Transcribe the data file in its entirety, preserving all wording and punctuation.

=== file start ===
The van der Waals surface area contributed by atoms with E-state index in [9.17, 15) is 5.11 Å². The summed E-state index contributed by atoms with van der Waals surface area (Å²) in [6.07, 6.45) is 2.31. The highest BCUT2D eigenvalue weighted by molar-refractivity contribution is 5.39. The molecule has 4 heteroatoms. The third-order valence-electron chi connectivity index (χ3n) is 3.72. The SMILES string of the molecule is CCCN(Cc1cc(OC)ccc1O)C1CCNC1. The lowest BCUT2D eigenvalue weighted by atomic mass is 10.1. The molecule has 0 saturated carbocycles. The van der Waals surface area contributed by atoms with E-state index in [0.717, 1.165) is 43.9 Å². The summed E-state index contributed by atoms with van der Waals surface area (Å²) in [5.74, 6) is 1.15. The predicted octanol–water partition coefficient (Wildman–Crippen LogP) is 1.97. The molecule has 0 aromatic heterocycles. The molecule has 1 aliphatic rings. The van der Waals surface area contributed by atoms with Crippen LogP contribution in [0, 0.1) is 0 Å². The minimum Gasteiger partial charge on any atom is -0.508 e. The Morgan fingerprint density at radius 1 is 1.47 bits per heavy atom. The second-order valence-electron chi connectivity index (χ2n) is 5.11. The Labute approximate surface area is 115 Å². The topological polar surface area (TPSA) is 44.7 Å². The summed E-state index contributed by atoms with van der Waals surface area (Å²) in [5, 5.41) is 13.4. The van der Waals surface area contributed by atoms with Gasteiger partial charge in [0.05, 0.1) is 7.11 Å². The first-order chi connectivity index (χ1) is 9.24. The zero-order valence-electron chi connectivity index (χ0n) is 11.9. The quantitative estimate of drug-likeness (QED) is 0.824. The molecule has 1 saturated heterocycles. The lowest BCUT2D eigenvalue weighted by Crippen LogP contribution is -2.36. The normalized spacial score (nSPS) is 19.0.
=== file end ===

The van der Waals surface area contributed by atoms with E-state index in [9.17, 15) is 5.11 Å². The summed E-state index contributed by atoms with van der Waals surface area (Å²) in [6.07, 6.45) is 2.31. The highest BCUT2D eigenvalue weighted by molar-refractivity contribution is 5.39. The molecule has 4 heteroatoms. The third-order valence-electron chi connectivity index (χ3n) is 3.72. The SMILES string of the molecule is CCCN(Cc1cc(OC)ccc1O)C1CCNC1. The lowest BCUT2D eigenvalue weighted by atomic mass is 10.1. The molecule has 0 saturated carbocycles. The van der Waals surface area contributed by atoms with E-state index in [0.717, 1.165) is 43.9 Å². The summed E-state index contributed by atoms with van der Waals surface area (Å²) in [5.74, 6) is 1.15. The predicted octanol–water partition coefficient (Wildman–Crippen LogP) is 1.97. The molecule has 0 aromatic heterocycles. The molecule has 1 aliphatic rings. The van der Waals surface area contributed by atoms with Crippen LogP contribution in [0, 0.1) is 0 Å². The minimum Gasteiger partial charge on any atom is -0.508 e. The Morgan fingerprint density at radius 1 is 1.47 bits per heavy atom. The second-order valence-electron chi connectivity index (χ2n) is 5.11. The Labute approximate surface area is 115 Å². The topological polar surface area (TPSA) is 44.7 Å². The summed E-state index contributed by atoms with van der Waals surface area (Å²) in [5, 5.41) is 13.4. The van der Waals surface area contributed by atoms with Gasteiger partial charge in [0.05, 0.1) is 7.11 Å². The first-order chi connectivity index (χ1) is 9.24. The zero-order valence-electron chi connectivity index (χ0n) is 11.9. The quantitative estimate of drug-likeness (QED) is 0.824. The molecule has 1 saturated heterocycles. The lowest BCUT2D eigenvalue weighted by Crippen LogP contribution is -2.36. The normalized spacial score (nSPS) is 19.0.